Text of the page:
For the aviation regulators, this was the first system of its kind. No other government in the world had launched a national scale drone system. We spent a lifetime with the RCAA, working on hundreds of pages of regulations as well as building our safety case. The authorities were open to working with us to ensure that there was a way we could operate safely in a system that did not exist anywhere else in the world. So we worked together to develop a global standard; many governments are now looking at Rwanda to see the framework they use and the policies they have implemented.
On the health care side, things were different; obviously people were rightfully concerned about dropping products thirty feet from the air. We conducted validation studies with regulators – who wanted to understand aspects like thermal and durability issues – and in some cases we performed better than traditional methods. We had to convince them that we could deliver better than roads, which can be bumpy; and also made sure that they were comfortable with the packaging, showing that there was plenty of margin to deliver within a regulated thermal window. We also invested in top notch equipment like refrigerators with real-time temperature monitoring, as well as some of the best backup equipment too. These investments helped in building more trust with the authorities, and they began to see us less as a pilot and more as a sustained operation that they could rely on.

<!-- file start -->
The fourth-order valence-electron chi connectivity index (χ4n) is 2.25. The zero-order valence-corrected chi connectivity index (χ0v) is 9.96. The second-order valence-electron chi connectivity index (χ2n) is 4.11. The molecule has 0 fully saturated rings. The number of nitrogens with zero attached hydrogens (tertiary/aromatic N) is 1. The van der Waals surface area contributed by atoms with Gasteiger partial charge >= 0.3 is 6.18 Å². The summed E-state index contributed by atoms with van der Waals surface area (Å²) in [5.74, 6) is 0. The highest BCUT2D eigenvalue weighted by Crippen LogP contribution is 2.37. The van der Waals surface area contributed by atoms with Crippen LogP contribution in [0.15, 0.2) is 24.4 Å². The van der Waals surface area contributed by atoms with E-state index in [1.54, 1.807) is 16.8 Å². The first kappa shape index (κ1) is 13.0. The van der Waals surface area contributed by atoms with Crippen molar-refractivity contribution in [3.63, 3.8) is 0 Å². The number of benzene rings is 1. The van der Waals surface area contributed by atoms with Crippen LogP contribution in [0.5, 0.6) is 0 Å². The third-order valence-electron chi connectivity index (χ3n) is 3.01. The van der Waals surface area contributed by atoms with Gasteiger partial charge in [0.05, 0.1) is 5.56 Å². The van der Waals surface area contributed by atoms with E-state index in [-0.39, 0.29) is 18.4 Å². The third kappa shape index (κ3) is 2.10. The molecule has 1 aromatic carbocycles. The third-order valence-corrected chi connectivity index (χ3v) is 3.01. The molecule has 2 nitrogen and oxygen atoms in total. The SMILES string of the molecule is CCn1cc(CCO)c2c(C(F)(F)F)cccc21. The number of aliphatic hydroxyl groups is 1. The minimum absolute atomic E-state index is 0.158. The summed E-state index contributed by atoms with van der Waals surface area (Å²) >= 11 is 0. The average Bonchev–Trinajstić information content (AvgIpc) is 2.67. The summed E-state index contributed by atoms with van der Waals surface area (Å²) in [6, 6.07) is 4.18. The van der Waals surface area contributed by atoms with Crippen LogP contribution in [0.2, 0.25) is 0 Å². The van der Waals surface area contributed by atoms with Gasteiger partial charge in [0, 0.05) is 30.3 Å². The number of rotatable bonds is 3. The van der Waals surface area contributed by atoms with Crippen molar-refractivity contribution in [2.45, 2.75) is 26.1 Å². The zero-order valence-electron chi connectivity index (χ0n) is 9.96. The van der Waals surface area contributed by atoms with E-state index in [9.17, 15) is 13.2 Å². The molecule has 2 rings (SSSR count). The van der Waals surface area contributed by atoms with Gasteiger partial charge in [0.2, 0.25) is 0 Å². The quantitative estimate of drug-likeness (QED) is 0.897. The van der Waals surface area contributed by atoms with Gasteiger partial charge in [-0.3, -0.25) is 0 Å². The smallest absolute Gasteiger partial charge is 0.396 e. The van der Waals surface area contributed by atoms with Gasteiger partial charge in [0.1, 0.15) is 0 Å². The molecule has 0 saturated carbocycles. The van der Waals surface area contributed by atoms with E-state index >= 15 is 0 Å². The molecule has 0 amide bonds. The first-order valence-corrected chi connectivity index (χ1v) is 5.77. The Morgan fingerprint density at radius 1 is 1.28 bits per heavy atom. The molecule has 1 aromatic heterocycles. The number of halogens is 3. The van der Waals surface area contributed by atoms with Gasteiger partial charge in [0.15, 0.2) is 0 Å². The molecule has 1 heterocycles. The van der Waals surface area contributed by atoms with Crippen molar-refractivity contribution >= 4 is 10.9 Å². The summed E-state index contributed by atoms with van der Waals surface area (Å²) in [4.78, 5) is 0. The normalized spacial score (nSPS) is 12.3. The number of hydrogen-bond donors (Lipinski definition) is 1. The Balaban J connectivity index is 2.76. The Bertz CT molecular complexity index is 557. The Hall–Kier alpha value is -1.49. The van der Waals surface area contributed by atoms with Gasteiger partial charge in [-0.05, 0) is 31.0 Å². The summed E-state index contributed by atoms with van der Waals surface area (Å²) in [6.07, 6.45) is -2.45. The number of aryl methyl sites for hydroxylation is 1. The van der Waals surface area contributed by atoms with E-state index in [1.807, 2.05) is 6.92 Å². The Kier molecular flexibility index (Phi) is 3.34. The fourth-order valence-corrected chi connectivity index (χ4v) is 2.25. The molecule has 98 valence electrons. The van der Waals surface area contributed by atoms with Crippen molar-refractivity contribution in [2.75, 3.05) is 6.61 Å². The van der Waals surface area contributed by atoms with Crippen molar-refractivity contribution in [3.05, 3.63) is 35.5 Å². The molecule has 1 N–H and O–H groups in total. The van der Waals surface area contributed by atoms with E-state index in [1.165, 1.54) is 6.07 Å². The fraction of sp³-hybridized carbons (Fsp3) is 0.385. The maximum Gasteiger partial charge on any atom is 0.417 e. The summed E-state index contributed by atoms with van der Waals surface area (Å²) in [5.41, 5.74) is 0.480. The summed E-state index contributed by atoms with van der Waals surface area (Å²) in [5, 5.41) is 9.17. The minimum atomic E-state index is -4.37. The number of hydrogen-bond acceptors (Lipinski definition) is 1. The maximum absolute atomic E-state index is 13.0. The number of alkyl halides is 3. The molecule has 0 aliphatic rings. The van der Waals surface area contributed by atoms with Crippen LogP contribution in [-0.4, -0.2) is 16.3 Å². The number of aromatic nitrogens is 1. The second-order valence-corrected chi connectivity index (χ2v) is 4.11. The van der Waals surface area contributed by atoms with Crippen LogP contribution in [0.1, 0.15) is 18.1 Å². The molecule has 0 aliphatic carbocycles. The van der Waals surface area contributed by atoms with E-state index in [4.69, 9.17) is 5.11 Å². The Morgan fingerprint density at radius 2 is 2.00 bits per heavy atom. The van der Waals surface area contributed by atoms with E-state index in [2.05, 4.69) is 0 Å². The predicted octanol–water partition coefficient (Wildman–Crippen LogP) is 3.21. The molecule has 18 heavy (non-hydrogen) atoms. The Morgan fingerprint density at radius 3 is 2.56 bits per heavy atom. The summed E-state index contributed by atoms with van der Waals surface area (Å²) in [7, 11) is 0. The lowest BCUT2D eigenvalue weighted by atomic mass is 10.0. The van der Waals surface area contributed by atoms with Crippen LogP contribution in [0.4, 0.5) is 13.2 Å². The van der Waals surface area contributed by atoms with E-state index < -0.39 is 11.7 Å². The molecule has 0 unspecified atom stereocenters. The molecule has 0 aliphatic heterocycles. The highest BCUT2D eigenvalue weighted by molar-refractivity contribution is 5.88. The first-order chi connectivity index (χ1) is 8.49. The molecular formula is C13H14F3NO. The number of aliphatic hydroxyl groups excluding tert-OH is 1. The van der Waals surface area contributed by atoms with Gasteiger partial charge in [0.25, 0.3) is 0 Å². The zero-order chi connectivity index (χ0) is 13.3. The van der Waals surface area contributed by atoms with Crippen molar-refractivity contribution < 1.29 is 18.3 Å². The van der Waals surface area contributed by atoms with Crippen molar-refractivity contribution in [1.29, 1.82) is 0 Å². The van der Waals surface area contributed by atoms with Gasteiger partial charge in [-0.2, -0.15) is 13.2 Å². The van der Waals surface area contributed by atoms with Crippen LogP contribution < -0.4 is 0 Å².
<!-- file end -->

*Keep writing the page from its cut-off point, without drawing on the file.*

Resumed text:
As for the customers – lab technicians, nurses and doctors – we are very proud and lucky to have a really close relationship with them. The lessons that we learned early on are probably the most valuable lessons we had today, in understanding what the healthcare workers need to serve the patients; and how we can best make it easy for them, so we won’t have to take up hours of the day doing inventory checks or having to drive to the blood centre. Understanding those pinpoints – like logistics, getting order approvals from higher authorities, knowing whether we have a product in stock, internet connectivity – helped shape helped shape our product today.
We also could introduce new products in places where infrastructure, like electricity, was intermittent, or where equipment may not exist yet. Like at smaller clinics with small solar fridges that are not able to carry bigger loads, we could order cold chain goods, because for them they are on demand. We have learnt dozens of lessons like that in Rwanda and Ghana. While drones are really vital innovation, there are other add-ons that can enable a health care system to work well.
And we are still learning. It is absolutely exciting for me and to really be on the cutting edge of what this technology can be applied to.